Tanya Huff’s The Second Summoning

Tanya Huff’s The Second Summoning is, as might be expected, a sequel to Summon the Keeper. It is just as wryly funny, with the attitude we’ve come to expect from Huff, and is sometimes surprisingly insightful about the trials and tribulations of growing up.

Diana Hansen, the world’s most powerful Keeper, is assigned to the Chistmas dance decorations committee in lieu of detention (a not unusual occurrence for Diana); she comes up with a suspended crepe paper snowflake that not only hides the gym ceiling (this is, remember, a high-school dance), but will filter out the teenage angst while subtly reinforcing the good vibes. All goes well — apparently. That night, however, Lena Giorno, who had campaigned for angels as the theme for the dance, summons one, at almost exactly the same time that Claire, Diana’s sister, and Dean McIssac, the solidly grounded and terminally gorgeous young man with whom Claire has been traveling, consummate their heretofore platonic relationship. It doesn’t help matters that Lena’s father bursts into her room just as the angel is manifesting. Since it appears that anyone present at this type of manifestation sees what they expect to see; the angel winds up with some extra parts — extra for angels, at least. There is, of course, one more wrinkle: in keeping with an important law of Newtonian physics, namely that every action creates an equal and opposite reaction, when the angel, Samuel, has manifested, it’s only a matter of time until a demon also manifests — just to keep things in balance, you understand.

It’s very interesting to think a little about what Huff has done in this novel in terms of teenagers and growing up. It becomes, in a way, a coming-of-age story as both Samuel and Byleth, the demon, find their ways from the wild extremes of adolescence to at least the beginnings of maturity. It’s something that also holds true for Diana and Claire, as well. Diana begins to translate youthful idealism into a real capacity for understanding the needs of others, and channels her rebelliousness into more adult qualities of independence and determination, while Claire moves a few steps farther away from the stubborn arrogance that is her reaction to the responsibility of being a Keeper.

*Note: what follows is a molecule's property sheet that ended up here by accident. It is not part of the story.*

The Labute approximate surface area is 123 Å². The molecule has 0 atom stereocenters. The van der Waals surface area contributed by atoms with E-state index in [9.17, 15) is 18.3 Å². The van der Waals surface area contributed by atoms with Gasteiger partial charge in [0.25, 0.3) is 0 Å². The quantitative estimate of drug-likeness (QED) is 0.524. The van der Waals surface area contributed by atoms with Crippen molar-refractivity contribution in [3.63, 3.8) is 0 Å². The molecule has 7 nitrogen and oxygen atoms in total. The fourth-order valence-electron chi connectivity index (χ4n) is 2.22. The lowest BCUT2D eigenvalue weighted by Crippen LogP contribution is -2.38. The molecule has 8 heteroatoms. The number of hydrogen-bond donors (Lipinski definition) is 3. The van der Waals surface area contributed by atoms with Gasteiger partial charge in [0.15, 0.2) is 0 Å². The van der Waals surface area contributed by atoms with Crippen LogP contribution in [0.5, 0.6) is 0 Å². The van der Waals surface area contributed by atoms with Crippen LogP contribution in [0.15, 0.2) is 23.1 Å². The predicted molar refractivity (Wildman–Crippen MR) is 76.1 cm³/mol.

However, I don’t want to go overboard in reading deep meanings into this book. It is, like the others in the series, funny, often pungent, light-heartedly satirical, and a thoroughly enjoyable evening (although the genitalia jokes veer sometimes into the puerile). Samuel is a delight, an angel whose “higher knowledge” seems to be strongly oriented toward cars and building projects, and who retains through it all a great amount of the innocence of childhood, with sometimes fairly graphic references to the confusion of puberty. Byleth, on the other hand, never seems quite able to be as evil as she wants to be or is trying to convince others that she is. We get a charming portrait of the Hansen family, particularly Diana and Claire’s parents, who have the world-weary air of parents everywhere.

I have to confess that this one started out as my least favorite of the three books in the series thus far, but on rereading, I’ve changed my evaluation. There are some subtleties here, and some truly funny passages, and the characters, particularly Samuel, have a lot of charm. As is usually the case with Huff, the story is inventive, the universe consistent and detailed, and the narrative flows smoothly from one plot twist to the next.

And the series continues with a grand finale in Long Hot Summoning.

(DAW Books, 2001)

About Robert Tilendis

Robert M. Tilendis lives a deceptively quiet life. He has made money as a dishwasher, errand boy, legal librarian, arts administrator, shipping expert, free-lance writer and editor, and probably a few other things he’s tried very hard to forget about. He has also been a student of history, art, theater, psychology, ceramics, and dance. Through it all, he has been an artist and poet, just to provide a little stability in his life. Along about January of every year, he wonders why he still lives someplace as mundane as Chicago; it must be that he likes it there.

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